Holiday Gift Book—

December 1, 2009 | By Ted Kade

The Racing Life of

WHEN PAUL NEWMAN and Robert Wagner were cast as Can-Am, NASCAR and Indy drivers in the 1968 film “Winning,” director John Frankenheimer decided that it would cheapen the movie if the two Hollywood stars just sat in stationary vehicles while track action played on a screen behind them to simulate their involvement in the big-time races.

Instead, he decided that they would have to look, act and drive like professional race car drivers…and actually drive hard for the cameras.

To achieve that level of realism, the film’s honchos brought in pro racing instructors Bob Bondurant and Roger Ward.

Let Robert Wagner tell you what happened next:

“You could tell, right from the beginning, that Paul got the look of eagles in his eyes,” Wagner related years later. “You could see the start of his passion for the whole sport and the racing life. We had to learn to walk, talk and drive like racing drivers, and we did it. The only difference was that he absolutely loved it, and I was scared (expletive deleted). We were running a hundred and forty, a hundred and fifty miles per hour down the front straight at Indy. I always thought the cars were going to fly apart, but he couldn’t stick his foot further into it. If they had lights on the track, he’d have been practicing at night.”

This, of course, wasn’t the start of the famed actor’s involvement with cars or performance vehicles for that matter. As a young man, he drove a 1929 Model A and a 1937 Packard. In the ’50s, he turned to VW Beetles but was dissatisfied with their performance. So, his mechanic dropped a Porsche engine in the VW, added Porsche brakes up front, sway bars, Koni shocks and Dunlop tires…and Newman became a happy Beetle driver.

But while he already had been a person who enjoyed time behind the wheel, it was his involvement in that ’68 racing film that got the track life in his blood, and hence the name of this book, “Winning, The Racing Life of Paul Newman.”

Written by motor journalists Matt Stone and Preston Lerner, the book traces Newman’s involvement as an amateur and professional driver where he met with considerable success in a range of cars and venues, even though he got started in his 40s, a time when many racers are ready to hang up the helmet. He also participated successfully as a team owner. His partnership with Carl Haas in Newman/Haas Racing produced a number of CART/Champ Car titles during 25 years of Indy car racing.

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The story is told through numerous photos of Newman and his various rides along with commentary from racers, owners, engineers and mechanics who worked with “PLN” (Paul Leonard Newman) as he was identified on his helmets and cars. In addition to the above narrative provided by Robert Wagner, the roster of folks offering insight regarding Newman’s racing career includes the likes of Mario and Michael Andretti, Bob Sharp, Dan Gurney, Bobby Rahal, Danny Sullivan, Christian Fittipaldi and Lyn St. James.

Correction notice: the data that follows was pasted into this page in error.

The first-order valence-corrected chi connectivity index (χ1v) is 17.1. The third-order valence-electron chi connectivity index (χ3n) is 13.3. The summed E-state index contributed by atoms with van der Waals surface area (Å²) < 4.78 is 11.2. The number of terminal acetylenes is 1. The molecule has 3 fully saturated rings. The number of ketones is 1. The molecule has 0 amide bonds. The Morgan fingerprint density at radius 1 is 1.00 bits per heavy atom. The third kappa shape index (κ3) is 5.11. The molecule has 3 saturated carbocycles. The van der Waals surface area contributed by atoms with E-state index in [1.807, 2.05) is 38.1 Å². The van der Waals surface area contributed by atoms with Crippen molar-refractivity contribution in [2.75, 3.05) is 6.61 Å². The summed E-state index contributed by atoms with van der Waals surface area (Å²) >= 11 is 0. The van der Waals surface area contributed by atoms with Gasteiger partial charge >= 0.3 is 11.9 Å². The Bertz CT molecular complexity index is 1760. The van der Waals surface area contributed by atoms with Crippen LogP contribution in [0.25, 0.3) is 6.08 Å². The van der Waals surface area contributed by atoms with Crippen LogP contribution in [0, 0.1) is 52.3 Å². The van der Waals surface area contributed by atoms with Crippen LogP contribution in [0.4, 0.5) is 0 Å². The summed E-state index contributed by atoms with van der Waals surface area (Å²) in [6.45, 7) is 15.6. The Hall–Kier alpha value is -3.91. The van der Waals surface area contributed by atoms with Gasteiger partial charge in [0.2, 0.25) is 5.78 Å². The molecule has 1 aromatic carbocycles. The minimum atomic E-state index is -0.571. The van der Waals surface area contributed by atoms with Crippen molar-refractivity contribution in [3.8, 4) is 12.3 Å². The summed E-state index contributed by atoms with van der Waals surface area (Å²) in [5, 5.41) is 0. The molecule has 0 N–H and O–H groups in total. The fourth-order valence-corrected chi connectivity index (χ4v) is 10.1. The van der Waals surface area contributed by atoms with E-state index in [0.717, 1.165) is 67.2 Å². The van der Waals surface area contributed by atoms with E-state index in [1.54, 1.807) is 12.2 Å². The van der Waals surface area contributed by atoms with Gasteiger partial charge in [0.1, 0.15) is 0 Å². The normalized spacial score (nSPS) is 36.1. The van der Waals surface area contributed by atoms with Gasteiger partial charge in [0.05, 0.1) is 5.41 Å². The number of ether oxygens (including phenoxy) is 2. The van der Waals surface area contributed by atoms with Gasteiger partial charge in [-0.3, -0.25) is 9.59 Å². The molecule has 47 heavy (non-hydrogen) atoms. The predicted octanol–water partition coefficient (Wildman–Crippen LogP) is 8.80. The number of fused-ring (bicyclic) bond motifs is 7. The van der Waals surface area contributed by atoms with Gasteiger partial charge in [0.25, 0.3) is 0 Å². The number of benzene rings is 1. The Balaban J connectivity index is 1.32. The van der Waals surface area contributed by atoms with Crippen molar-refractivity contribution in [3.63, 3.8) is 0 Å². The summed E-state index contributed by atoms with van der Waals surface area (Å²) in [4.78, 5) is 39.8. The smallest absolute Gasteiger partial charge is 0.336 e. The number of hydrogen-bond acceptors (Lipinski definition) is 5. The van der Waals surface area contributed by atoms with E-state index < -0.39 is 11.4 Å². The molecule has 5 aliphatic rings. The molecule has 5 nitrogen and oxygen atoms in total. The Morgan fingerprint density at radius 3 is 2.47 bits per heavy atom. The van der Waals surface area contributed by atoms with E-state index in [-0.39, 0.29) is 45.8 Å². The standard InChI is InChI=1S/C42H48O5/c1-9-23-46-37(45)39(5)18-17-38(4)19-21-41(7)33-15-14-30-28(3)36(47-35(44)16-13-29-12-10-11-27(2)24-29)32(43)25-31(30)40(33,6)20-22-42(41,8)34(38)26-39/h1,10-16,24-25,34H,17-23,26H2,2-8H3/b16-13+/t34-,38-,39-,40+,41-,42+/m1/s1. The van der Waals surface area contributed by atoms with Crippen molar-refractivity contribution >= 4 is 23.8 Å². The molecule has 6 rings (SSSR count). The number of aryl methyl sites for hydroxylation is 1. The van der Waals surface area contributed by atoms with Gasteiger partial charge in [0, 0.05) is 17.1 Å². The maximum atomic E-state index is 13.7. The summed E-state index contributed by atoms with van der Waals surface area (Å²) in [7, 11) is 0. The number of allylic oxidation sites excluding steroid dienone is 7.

What comes through in the commentaries is that despite his fame, Newman didn’t join the racing crowd to be adored as a celebrity, but to be accepted as a fellow participant. He was a guy who preferred being in the pits instead of lounging in a luxury suite at the track, a fellow who was known to show up at times trailering his car behind a motorhome. And, along with that, he was a very good driver.

As rival racer St. James put it: “I was so impressed with his driving. He hit every apex, coming down the hill like clockwork every time, on a perfect line. He was good, and he was consistent.”

He also exhibited extraordinary longevity as a driver…perhaps because he got such a late start in the sport. In any event, his final race victory came on Sept. 29, 2007 at Lime Rock Park when Newman won his class in a 25-lap sprint race with a best average speed of 101 mph. He was driving a red, white and blue Corvette bearing the number “82,” his age at the time.

Newman
Newman with a Datsun 280ZX he drove for Bob Sharp Racing.

The following year the Corvette received numerous updates and its number was updated to “83” as well. But by that time, its famous driver had been too weakened by lung cancer to get behind the wheel. The car was still waiting, ready to hit the track again, when PLN passed away on Sept. 26, 2008. —Ted Kade

Motorbooks—400 First Ave. North, Suite 300, Minneapolis, MN 55401, motorbooks.com; ($30)